Llandre (Llanfihangel Genau Glyn)Church sit in a small village 5 miles north of Aberystwyth. It is more properly named Llanfihangel Genau’r Glyn, but it shortened name was easier on the tongue so is in more common use. There is a persistent legend that the church was originally intended to be sited at Glanfred, on the banks of the Leri about a mile to the north-east, and be dedicated, like the church at Llan-non, to St. Ffraid- or Bridget.

The builders constructed the walls, but each morning when they returned to their work, and the previous day’s work had fallen down. One day apparently a mysterious voice was heard whispering in the wind. It gave instructions that the church was to be dedicated to St. Michael (Mihangel), and built at the mouth of the valley – Genau’r Glyn.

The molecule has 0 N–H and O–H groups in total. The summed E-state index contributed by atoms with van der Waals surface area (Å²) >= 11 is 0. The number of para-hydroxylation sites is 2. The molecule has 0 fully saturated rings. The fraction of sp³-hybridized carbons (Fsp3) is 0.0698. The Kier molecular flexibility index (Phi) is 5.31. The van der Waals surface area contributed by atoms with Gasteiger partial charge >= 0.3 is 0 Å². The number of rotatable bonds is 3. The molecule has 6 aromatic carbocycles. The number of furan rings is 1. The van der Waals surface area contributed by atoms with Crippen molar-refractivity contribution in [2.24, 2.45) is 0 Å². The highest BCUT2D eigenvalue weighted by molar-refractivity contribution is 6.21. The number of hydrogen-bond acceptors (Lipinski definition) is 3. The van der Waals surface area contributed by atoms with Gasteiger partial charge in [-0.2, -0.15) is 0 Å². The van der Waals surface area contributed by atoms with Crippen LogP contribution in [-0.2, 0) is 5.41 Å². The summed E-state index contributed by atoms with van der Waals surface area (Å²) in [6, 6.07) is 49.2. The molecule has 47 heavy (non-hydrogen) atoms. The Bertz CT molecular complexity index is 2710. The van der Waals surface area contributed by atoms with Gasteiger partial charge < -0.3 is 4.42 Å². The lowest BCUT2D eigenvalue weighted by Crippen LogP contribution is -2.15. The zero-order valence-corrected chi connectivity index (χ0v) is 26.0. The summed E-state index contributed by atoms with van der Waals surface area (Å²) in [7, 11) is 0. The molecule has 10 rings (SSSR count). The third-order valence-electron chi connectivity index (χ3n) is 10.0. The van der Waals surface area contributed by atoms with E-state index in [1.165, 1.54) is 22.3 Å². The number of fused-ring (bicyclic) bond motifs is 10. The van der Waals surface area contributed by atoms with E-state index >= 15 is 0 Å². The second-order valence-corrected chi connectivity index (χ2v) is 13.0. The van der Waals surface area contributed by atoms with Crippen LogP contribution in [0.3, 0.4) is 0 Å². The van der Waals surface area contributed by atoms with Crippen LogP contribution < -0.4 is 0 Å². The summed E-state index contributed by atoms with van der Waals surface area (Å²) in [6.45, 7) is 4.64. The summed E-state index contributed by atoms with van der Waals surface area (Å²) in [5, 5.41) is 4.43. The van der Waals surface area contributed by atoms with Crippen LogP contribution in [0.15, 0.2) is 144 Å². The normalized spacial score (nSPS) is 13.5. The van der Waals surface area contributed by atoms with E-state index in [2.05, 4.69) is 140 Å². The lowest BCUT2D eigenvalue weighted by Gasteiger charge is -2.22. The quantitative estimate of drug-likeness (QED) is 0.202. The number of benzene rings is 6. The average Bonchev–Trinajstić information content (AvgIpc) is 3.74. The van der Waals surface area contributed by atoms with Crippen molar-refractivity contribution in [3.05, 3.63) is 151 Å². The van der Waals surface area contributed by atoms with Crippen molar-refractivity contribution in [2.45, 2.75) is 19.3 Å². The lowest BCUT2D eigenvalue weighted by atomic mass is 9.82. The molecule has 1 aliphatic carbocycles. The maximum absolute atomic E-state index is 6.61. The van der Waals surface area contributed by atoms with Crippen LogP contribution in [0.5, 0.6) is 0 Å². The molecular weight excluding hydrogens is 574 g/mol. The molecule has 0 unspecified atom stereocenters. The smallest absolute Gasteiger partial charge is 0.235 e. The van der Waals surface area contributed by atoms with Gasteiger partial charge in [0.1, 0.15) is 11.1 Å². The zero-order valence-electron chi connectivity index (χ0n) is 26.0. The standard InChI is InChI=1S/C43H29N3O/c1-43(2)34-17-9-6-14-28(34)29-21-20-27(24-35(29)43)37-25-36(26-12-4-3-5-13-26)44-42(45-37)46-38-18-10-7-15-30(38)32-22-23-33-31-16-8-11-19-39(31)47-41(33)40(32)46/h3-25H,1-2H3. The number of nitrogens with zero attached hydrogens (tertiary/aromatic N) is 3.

The dedication to Mihangel suggests an early Welsh church. There are about 100 dedications to the Archangel in Wales, and 8 in Ceredigion. The Celtic cult of Mihangel is associated with heights according to Padraig O Riain in the Cardiganshire County History.

The church used to be called Llanfihangel Castell Gwallter, and this name is to be found on the communion cup which is dated as 1573. An antiquity of the area is given by the presence of the “Holy Well” just below the lych gate and recently restored. The tradition in the village is that it was used as a healing well not that long ago.

The present building, a 19th century restoration, stands at the entrance to a steep cwm. The graveyard extends outside the walls so that scattered tombstones poke up through the woodlands on the steep slopes above the church. The slope is unstable in places, and the graves are gradually tumbling down the hill.

A Community service restoration project in the area is slowly helping to rework the nearby walls and re-enforce the church lands.